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bayesian humility

Posted 01-23-2009 at 08:59 PM by sweetiepie
Updated 01-24-2009 at 12:40 AM by sweetiepie

It was freshman year, and I had never been kissed, when Laura asked me, "would you ever cheat on your wife?"

I replied "I don't know."

"What?!"

"It's not like I'd cheat on her now-- I mean-- I don't know what I'll be like later."

"So you really think you might?!"

"Well of course I feel like I would never cheat on my wife, it's absurd, but who doesn't feel like it's absurd to cheat on a future spouse? But then they go ahead and do it anyway. So it's like there's no way of knowing." This, of course, was not the explanation she was looking for.

It would be another 4 years or so before I realized that my notions of love, sex, and monogamy are very different than the average *******, and will always be different. Which is good. I feel a little less determined to become something rotten. But the general method, of using priors to reduce the impact of seemingly crucial certainty, has become more and more important to me.

When people argue over a predicate, they on average have a 50/50 chance of being wrong. Of course some people are more right than others, but the average is 50/50. Of course, nobody ever thinks they're wrong 50% of the time even though a good number of people must be, and generally speaking, there's no consensus on who the usually-wrong people are. Everyone just takes it for granted that their confidence is unique. Nobody ever says "We'll we're both sure of ourselves-- I believe I get it and you don't, and you believe that you get it and I don't, so, really, there's a 50% chance I'm wrong here." No. People don't say that. They say "Lets agree to disagree" because they're full of shit.

This goes double for any kind of controversial situation. Morals-- economics-- religion-- art-- recent science-- anything like that. Whatever your position is, there are people who are smarter than you, wiser than you, more concerned than you, less biased than you, that reach opposite conclusion. Doesn't that scare you? It should.

This-- this notion of priors, is also where I derive most of my morals. I don't (can't) really know what's good and what's bad, and so, more often than not, when it comes to dealing with someone, I feel like I have to adopt their value system. Except I can't just use it by itself either-- because peoples values are pretty flawed logically, if not emotionally, so I not only have to adopt their beliefs-- but I have to build on them? It's weird... I guess. But it makes sense. Because whatever I feel by myself is probably wrong, and although whatever they feel is probably wrong too, at least it makes sense to them, or would, if they understood it? Sigh.

It's a matter of selflessness anyway. Not love exactly, although it has the same consequences. It's humility. It means recognizing that you're not special. Not in your beliefs. Not in your desires. Not in your logic. Not in what you deserve. Not in being right.

What I mean to say is this: Nothing about you is unique, unless you have reason to believe, and not in the way that everyone has a reason to believe, you are.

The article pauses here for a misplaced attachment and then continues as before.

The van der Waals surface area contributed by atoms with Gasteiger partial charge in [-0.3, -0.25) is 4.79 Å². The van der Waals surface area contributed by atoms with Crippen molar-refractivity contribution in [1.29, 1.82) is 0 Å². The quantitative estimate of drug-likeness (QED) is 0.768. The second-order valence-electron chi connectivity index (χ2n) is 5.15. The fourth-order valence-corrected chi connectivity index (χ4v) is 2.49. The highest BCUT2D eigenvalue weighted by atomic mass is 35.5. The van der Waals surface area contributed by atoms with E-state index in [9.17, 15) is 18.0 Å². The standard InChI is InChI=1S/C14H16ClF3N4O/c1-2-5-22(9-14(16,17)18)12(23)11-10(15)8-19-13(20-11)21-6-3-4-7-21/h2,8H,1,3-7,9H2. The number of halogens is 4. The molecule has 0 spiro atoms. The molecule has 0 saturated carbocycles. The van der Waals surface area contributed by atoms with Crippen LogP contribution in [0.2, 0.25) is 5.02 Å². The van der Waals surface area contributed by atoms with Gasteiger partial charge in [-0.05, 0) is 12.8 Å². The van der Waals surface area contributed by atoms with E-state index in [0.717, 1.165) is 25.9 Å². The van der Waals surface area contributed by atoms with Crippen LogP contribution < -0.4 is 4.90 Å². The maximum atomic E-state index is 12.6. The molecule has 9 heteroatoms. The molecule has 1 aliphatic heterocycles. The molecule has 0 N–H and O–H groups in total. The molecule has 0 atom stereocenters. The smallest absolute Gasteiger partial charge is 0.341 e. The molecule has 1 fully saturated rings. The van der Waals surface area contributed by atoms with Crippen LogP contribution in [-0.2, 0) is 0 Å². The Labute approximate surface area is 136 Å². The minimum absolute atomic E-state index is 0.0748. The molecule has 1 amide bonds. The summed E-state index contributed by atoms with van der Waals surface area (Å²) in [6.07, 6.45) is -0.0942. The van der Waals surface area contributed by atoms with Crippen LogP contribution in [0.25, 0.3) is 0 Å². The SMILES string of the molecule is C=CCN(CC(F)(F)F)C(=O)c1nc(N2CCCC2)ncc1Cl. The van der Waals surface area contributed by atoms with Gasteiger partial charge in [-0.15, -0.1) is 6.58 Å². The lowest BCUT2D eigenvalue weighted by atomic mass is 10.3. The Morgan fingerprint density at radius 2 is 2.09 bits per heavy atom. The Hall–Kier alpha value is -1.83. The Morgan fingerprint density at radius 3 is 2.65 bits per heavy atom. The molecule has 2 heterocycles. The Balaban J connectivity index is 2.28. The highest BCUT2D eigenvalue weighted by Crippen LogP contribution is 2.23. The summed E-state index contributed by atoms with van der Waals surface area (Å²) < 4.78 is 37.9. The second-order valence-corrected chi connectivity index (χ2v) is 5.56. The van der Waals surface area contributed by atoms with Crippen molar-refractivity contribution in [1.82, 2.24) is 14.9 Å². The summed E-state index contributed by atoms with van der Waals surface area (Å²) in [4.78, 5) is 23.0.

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  1. Old Comment
    Marid Audran's Avatar
    Quote:
    Whatever your position is, there are people who are smarter than you, wiser than you, more concerned than you, less biased than you, that reach opposite conclusion.
    This has occurred to me, too, and I'm never entirely sure how to handle it.

    What is the connection with bayesian reasoning and priors? FYI: I'm still entry-level...have not learned that topic yet. If there's no short answer to my question, then never mind
    Posted 01-28-2009 at 09:39 AM by Marid Audran Marid Audran is offline
  2. Old Comment
    I don't know. I'm not even entry level.

    I will, at least say, that the first scenario is a matter of basic (if messy) math.
    suppose
    S=you feel sure you will not cheat on your future spouse.
    and
    C=you cheat on your spouse.
    then
    p(C)=p(C|S)*p(S)+p(C|~S)*p(~S)

    and
    p(S)=1-p(~S)
    and after substituting--
    p(C)=p(C|S)*(1-p(~S))+p(C|~S)*p(~S)
    and after distributing--
    P(C)=p(C|S)+p(~S)*(p(C|~S)-p(C|S)) *

    and p(C|~S)-p(C|S) is going to be positive, so the function is maximized for a large p(~S)

    And some very rough although theoretically measurable inequalities:
    p(C)>.4
    p(~S)<.1

    and of course p(C|~S)<1

    P(C)=p(C|S)+p(~S)*(p(C|~S)-p(C|S)) *
    .4 > p(C|S)+.1(1-p(C|S))
    .3 > .9p(C|S)
    1/3 > P(C|S)
    Posted 01-28-2009 at 01:06 PM by sweetiepie sweetiepie is offline
    Updated 01-28-2009 at 03:05 PM by sweetiepie (bunch of errors)
  3. Old Comment
    Marid Audran's Avatar
    Interesting.

    "Not even entry level"? Do you mean, not yet in an actuarial job? If so, then I'm in the same boat. I was using the phrase strictly in reference to my level of knowledge.

    If you mean something else by that phrase, then I wonder what brings you to actuarialoutpost.com?
    Posted 01-28-2009 at 01:31 PM by Marid Audran Marid Audran is offline
  4. Old Comment
    oh. yeah. i have entry level knowledge too then. i just meant i don't have a job.
    Posted 01-28-2009 at 01:56 PM by sweetiepie sweetiepie is offline
  5. Old Comment
    If you're interested in learning more about why people disagree from a Bayesian standpoint (and the claim is that people lie about their priors), there is some great work being done by a professor out of George Mason University (Robin Hanson) Check this out
    Posted 09-20-2011 at 11:19 PM by mason_anton mason_anton is offline
    Updated 09-20-2011 at 11:20 PM by mason_anton (I messed up the link)
 

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